Talentank: Build a strong network: How to network during a pandemic


Back in 2015, Bill Gates warned participants at a TED Conference that the next big threat to humanity was going to be an epidemic. He also said that the world was not ready.  Gates was eerily accurate.  COVID-19 has become the greatest disruptor of the century.

The business world took one of the worst hits of the pandemic when the virus forced country after country to shut businesses to save lives.  In this impossible situation, our company – like many others – found ourselves with only two options: Adapt or die.  We adapted. We were lucky we had done our networking and were able to call upon our contacts for all kinds of help during those difficult long months in lockdown.

Networking is hard even in normal times.  In a pandemic it is daunting.  But there are still ways an individual or a business can connect with others.  The scope of your connection may be different and social distancing means there is no physical presence but that does not mean you cannot create meaningful connections in a pandemic.  The question is not whether you can still network in a pandemic, it’s whether you’re doing it right.  Networking in unusual circumstances calls for a different approach.  If you can get this approach right, you can grow a good network – even at a time when the people you are trying to connect with, are more frazzled and less tolerant.


How am I supposed to network in a pandemic?

The other day I had a Zoom catch-up with an associate. John is a freelance consultant and a networking devotee.  John is old school.  If he needs a favour from someone, he buys them coffees.  If he wants a contract, he plays golf. John had a question: How do you network in a pandemic?  How do you marry coffees and golf with social distancing?

It’s true, the normal route we take to network may have vanished.  In May last year, the ABC reported up to $35 billion and 92,000 jobs will be lost as a result of cancellations of major crowd and business events.  Melbourne, the worst-hit city in Australia, lost the AFL and Grand Prix in the space of weeks. Melbourne’s largest social event – the Melbourne Cup – was completed without fanfare.  The Australian Open has resumed this year but with strict quarantine laws and a subdued crowd.  For people like John, the corporate tent is where he networks.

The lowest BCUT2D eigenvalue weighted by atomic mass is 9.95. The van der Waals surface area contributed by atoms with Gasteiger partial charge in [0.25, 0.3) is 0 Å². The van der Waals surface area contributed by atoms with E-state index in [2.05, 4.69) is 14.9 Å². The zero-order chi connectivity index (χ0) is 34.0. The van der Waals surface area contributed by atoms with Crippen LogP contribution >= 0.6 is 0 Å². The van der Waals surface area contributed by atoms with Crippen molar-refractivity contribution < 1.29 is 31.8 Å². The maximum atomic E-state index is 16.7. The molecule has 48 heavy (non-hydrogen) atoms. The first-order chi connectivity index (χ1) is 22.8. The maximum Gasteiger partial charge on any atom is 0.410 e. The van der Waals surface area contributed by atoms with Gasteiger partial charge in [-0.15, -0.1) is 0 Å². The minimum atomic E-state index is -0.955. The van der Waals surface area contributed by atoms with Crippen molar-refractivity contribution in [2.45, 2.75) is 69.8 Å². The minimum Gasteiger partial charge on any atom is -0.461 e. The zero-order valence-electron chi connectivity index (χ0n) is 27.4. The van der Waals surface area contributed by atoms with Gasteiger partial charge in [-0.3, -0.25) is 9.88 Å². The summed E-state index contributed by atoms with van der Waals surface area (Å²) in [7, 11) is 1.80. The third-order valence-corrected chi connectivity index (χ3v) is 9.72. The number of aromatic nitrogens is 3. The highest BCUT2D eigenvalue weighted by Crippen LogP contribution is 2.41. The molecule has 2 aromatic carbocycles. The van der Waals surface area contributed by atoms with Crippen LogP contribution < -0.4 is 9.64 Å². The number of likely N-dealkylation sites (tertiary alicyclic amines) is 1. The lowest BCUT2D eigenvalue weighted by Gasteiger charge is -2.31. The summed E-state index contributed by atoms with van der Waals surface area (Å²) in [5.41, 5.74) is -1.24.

I believe networking is still possible during a pandemic.  So long as it’s authentic and pure.


Here are some thoughts:


It’s giving not receiving.

You need a 180-degree change in your thinking. Before the pandemic, networking was a way to accumulate contacts that you can call upon when you need them.  We viewed networking as what we can receive from others. If you network during a pandemic hoping to be on the receiving end of the connection, you’re going to be disappointed. Be the giver not the receiver instead.

Janet approached me for help to look for a job several weeks ago.  She’d lost her job during the pandemic. An astute professional, Janet had an active LinkedIn account and an impressive list of business contacts that she could use for her job search.  “Don’t tell them you’ve lost your job yet”, I advised when she asked if she could tap into her contacts for employment.

If you start reaching out to your network now and the first thing you say is you want something from them, you’re not going to get anywhere.  Don’t forget that the person at the other end may also be going through a career or personal crisis so asking for what you want immediately will appear callous and insensitive to them.